Night vision

A Squad Binocular Night Vision Goggle with a clip-on thermal imager is sold by Elbit Systems of America.

The night vision goggle plant in Roanoke County marked 60 years in the business this year with a new $249 million contract for its top-of-the-line battlefield binoculars.

The new contract is driving up employment at the plant on Plantation Road, which currently employs 510 people and has a new owner.

Elbit Systems of America, which bought the plant in September, has 20 job openings for positions in production, testing, maintenance, engineering, sales and supply chain, according to spokeswoman Amber Cannaday. Applicants are asked to apply through the company website.

The hiring will support a large order for the Squad Binocular Night Vision Goggle, which depicts night scenes and other low-light situations in white instead of green. The white image looks “like an old black-and-white television set” and is clearer and crisper than the green that defined night-vision viewing for decades, according to Erik Fox, general manager of the plant.

The Marines want to swap out their green-tinted goggles for the white version and contracted for them with Elbit. The contract is for up to 14,000 units over five years for $249 million, a price that includes parts and training. The factory, which spans nearly 250,000 square feet, will deliver the first batch of more than 1,000 units in spring.

Elbit Systems of America, part of an Israeli defense contractor, bought the factory from Harris Corp., its owner for about four years. Harris got out of the night vision business to comply with anti-trust conditions of a merger with a top competitor.

Elbit, whose U.S. office is in Fort Worth, Texas, called the addition of the Roanoke County night vision business to its existing lines of defense and aerospace products “a game changer.” The company expects to expand its offerings to aviators by incorporating more night vision and applying its existing technology designed for aviators to battlefield applications. Augmented reality is one possibility.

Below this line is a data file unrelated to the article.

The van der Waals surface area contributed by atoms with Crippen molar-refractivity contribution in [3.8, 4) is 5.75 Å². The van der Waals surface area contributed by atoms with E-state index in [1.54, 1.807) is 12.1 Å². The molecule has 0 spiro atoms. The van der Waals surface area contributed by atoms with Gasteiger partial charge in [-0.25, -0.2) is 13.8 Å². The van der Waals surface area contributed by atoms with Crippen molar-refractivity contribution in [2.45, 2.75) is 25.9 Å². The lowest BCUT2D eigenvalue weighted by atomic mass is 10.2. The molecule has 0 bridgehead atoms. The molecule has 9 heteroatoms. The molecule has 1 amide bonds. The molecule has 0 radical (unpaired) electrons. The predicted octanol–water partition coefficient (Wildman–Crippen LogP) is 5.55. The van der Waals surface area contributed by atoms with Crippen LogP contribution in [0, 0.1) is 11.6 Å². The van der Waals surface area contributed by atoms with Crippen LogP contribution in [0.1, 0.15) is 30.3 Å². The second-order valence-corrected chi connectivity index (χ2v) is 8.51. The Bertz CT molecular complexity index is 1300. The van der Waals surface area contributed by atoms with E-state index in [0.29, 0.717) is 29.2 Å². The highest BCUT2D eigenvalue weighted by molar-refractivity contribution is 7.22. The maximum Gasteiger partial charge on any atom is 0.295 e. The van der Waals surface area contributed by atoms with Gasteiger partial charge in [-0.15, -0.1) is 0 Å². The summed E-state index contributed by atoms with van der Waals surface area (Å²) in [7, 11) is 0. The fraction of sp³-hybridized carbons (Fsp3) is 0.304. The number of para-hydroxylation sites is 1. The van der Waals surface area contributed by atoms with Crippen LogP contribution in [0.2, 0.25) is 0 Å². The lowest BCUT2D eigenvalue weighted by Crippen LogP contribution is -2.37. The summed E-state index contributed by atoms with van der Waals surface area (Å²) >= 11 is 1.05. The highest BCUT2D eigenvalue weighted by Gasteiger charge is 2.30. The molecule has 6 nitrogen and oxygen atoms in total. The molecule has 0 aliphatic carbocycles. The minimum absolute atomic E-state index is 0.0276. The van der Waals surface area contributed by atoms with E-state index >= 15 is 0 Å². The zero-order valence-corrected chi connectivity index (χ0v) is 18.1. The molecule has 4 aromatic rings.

Consider a mapping application like the ones civilians use on smart phones, but enhanced for war. “Instead of looking down at your phone, you have that map built into your visual device, in our case a night vision goggle. You can see compass heading. If you’ve identified a point of interest that you want to get to — on your phone it might be Starbucks, but for a soldier it might be an enemy position you want to get to — it’s marked and it would guide you,” he said.

The Army this spring placed a $15 million order for the plant’s enhanced night vision goggle with augmented reality, Fox said.

Image intensification, the technology behind night vision, collects particles of light, converts them to electrons, multiplies the electrons and converts the electrons back to light. A small amount of incoming light yields what Fox called a “bright image to the soldier or the Marine.”

ITT opened the Roanoke County plant to develop that technology with 54 employees in 1959 and prospered by bringing out improved generations over the years. In 1991, a four-star Army general declared that the U.S. could not have won the Persian Gulf War without the night vision equipment made in Roanoke County.

By 2009, the business had grown to 1,525 employees in Roanoke County. Two years later, ITT spun off the business, which continued as Excelis. Excelis sold it to Harris in 2015.

Harris merged with defense contractor L3 Technologies in mid-2019 and continues as a Florida-based aerospace and defense technology contractor but was required to sell its night vision business. That way, the merged company — L3 has its own night vision business — wouldn’t be able to monopolize the night vision market.

Without divestiture, the U.S. military would have been left without a competitive domestic alternative for a critical item it buys in large numbers, according to a court filing by anti-trust lawyers at the Department of Justice. The Department of Defense buys only domestic night vision gear, the filing said.

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